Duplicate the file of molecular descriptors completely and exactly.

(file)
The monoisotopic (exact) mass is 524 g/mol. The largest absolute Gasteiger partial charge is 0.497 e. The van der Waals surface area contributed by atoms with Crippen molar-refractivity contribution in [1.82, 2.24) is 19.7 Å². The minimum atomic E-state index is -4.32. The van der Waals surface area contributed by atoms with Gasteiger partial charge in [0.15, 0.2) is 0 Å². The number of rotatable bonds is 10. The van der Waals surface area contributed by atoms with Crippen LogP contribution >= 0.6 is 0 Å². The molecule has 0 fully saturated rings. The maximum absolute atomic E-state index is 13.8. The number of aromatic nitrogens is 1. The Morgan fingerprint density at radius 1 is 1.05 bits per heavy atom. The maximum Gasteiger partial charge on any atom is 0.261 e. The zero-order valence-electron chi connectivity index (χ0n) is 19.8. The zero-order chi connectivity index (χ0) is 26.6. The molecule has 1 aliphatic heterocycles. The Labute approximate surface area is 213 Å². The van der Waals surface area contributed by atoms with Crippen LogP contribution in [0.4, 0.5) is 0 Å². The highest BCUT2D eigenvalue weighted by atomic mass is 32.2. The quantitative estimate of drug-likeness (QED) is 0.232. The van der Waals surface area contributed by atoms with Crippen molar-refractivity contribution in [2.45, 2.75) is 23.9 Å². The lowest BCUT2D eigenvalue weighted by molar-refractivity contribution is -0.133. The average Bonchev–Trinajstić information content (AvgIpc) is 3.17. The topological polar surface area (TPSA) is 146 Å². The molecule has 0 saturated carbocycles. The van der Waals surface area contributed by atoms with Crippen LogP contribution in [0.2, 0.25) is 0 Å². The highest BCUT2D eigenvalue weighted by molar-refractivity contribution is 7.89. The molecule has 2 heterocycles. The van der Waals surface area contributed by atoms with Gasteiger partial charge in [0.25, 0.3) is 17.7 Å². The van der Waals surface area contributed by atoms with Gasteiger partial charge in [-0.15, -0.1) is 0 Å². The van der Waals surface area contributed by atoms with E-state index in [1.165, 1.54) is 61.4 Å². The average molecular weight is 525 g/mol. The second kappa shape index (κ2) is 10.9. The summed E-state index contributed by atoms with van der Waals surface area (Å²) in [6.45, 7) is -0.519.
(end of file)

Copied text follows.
The monoisotopic (exact) mass is 524 g/mol. The largest absolute Gasteiger partial charge is 0.497 e. The van der Waals surface area contributed by atoms with Crippen molar-refractivity contribution in [1.82, 2.24) is 19.7 Å². The minimum atomic E-state index is -4.32. The van der Waals surface area contributed by atoms with Gasteiger partial charge in [0.15, 0.2) is 0 Å². The number of rotatable bonds is 10. The van der Waals surface area contributed by atoms with Crippen LogP contribution >= 0.6 is 0 Å². The molecule has 0 fully saturated rings. The maximum absolute atomic E-state index is 13.8. The number of aromatic nitrogens is 1. The Morgan fingerprint density at radius 1 is 1.05 bits per heavy atom. The maximum Gasteiger partial charge on any atom is 0.261 e. The zero-order valence-electron chi connectivity index (χ0n) is 19.8. The zero-order chi connectivity index (χ0) is 26.6. The molecule has 1 aliphatic heterocycles. The Labute approximate surface area is 213 Å². The van der Waals surface area contributed by atoms with Crippen LogP contribution in [0.4, 0.5) is 0 Å². The highest BCUT2D eigenvalue weighted by atomic mass is 32.2. The quantitative estimate of drug-likeness (QED) is 0.232. The van der Waals surface area contributed by atoms with Crippen molar-refractivity contribution in [2.45, 2.75) is 23.9 Å². The lowest BCUT2D eigenvalue weighted by molar-refractivity contribution is -0.133. The average Bonchev–Trinajstić information content (AvgIpc) is 3.17. The topological polar surface area (TPSA) is 146 Å². The molecule has 0 saturated carbocycles. The van der Waals surface area contributed by atoms with Crippen LogP contribution in [0.2, 0.25) is 0 Å². The highest BCUT2D eigenvalue weighted by molar-refractivity contribution is 7.89. The molecule has 2 heterocycles. The van der Waals surface area contributed by atoms with Gasteiger partial charge in [0.25, 0.3) is 17.7 Å². The van der Waals surface area contributed by atoms with Gasteiger partial charge in [-0.15, -0.1) is 0 Å². The van der Waals surface area contributed by atoms with E-state index in [1.165, 1.54) is 61.4 Å². The average molecular weight is 525 g/mol. The second kappa shape index (κ2) is 10.9. The summed E-state index contributed by atoms with van der Waals surface area (Å²) in [6.45, 7) is -0.519.